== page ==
The Smart Home

The move to a new Smart Energy System provides individual households and communities with the tools to take control of their own energy futures.

The Smart home is now a reality following the rapid technological developments, and convergence of the communications and IT sectors, providing the power to actively manage the many components that make up a Smart Home. The smart home will be actively connected to the wider energy system allowing householders to not only produce their own energy but to use it when they need it or sell it back to the grid when it is needed most. Homes currently challenge our energy system with big peaks in demand when we all come home in the evening. In the future our homes will actually support the wider energy system, through, smart appliances, heating and even electric vehicles, reducing demand at high use times as well as new storage technologies retain energy at times of excess and releasing it when needed. All this will be accessed through a simple phone application.

Smart Home

Perhaps the most exciting opportunity of smart homes is how they can work together as a community. Through communities working together local energy markets have the potential to allow up to 70% of our energy spend to be retained within the local economy. Energy will bring people together locally like the internet has brought people together globally. Innovative social energy models will be developed where communities themselves tackle challenging issues such as fuel poverty.

A smart home is however, not just about energy. A smart home will include technology that can ‘intuitively’ help us live, work and play for example. Our colleagues at Intellect have done a great job of summarising some of the challenges and opportunities we face as we get increasingly connected in our day to day lives.

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For a more detailed review click here


Horizon 2020 has been launched

The first Horizon 2020 Calls for Proposals have now been launched. As expected there has been very little change from the draft proposals that we highlighted a few weeks back, so smart grid and smart energy are still key themes.

Our colleagues at EU Energy Focus are currently summarising each of the topics as the website isn’t the easiest to navigate. Once these are complete we will send out the link. We are exploring a number of areas so if you have any ideas we would as ever be interested to discuss them with you.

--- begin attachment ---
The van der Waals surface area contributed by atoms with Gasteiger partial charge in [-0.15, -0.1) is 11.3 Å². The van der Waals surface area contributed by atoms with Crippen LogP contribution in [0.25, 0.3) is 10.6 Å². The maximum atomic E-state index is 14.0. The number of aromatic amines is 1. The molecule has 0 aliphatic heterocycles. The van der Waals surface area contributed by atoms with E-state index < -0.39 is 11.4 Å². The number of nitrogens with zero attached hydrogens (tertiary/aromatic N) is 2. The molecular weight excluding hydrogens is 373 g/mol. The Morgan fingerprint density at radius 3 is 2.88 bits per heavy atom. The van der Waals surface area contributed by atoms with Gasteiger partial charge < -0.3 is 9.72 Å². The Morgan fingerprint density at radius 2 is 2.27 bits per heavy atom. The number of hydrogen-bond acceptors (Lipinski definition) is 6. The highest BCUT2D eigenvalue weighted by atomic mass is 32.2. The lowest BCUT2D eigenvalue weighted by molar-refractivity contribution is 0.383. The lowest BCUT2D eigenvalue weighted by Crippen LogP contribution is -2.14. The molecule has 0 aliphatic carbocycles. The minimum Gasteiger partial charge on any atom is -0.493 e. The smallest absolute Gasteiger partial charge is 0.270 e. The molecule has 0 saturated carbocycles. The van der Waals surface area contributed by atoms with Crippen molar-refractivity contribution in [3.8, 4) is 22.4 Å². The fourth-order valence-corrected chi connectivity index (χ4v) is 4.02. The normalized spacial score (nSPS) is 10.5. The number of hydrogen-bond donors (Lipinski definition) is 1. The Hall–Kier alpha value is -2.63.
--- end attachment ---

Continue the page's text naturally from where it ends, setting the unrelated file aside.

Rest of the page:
Latest winners of Smart Grid funding announced


The results of the latest round of funding for Ofgem’s Low Carbon Networks Fund and Network Innovation Competitions have recently been published. These schemes are the UK governments support programme for network operators to develop new smart solutions to future network challenges.

This year, ten innovative projects have been selected and will receive a total of £59.4m. There are some really interesting projects selected this year which we will watch with interest. You can find a great summary by following the link below.

The customer is king – a view from a week of Smart Grid conferences

It has been a busy week on the Smart Energy conference agenda. With a Westminster Forum (UK future energy networks: next steps for smart grid development) event on Monday and the annual Low Carbon Networks fund conference on Tuesday and Wednesday. There were some great talks on the latest technological developments, policy and regulatory challenges and of course some difficult questions on energy prices.

A clear theme throughout was the importance of customer engagement as our grid and energy systems get smarter. There was a strong message from all the major stakeholders that customer engagement is the key to unlock many of the opportunities smart energy systems will create. For example, the customer led network revolution project is already demonstrating some very impressive take up rates, not just for smart meters but a whopping 94% who were given a variable tariff managed to shift their peak consumption; dispelling some of the current scare stories. Perhaps the most pertinent session was on the So La Bristol Project where one of the householders involved in the trial talked about how the project has engaged his whole family in how they now produce and consume energy.

Of course, customer centred design and development is nothing new, but is often overlooked. The various case studies presented over the last few days have shown that people were on the whole keen to engage in this area and that an early dialogue resulted in a better end result.Untitled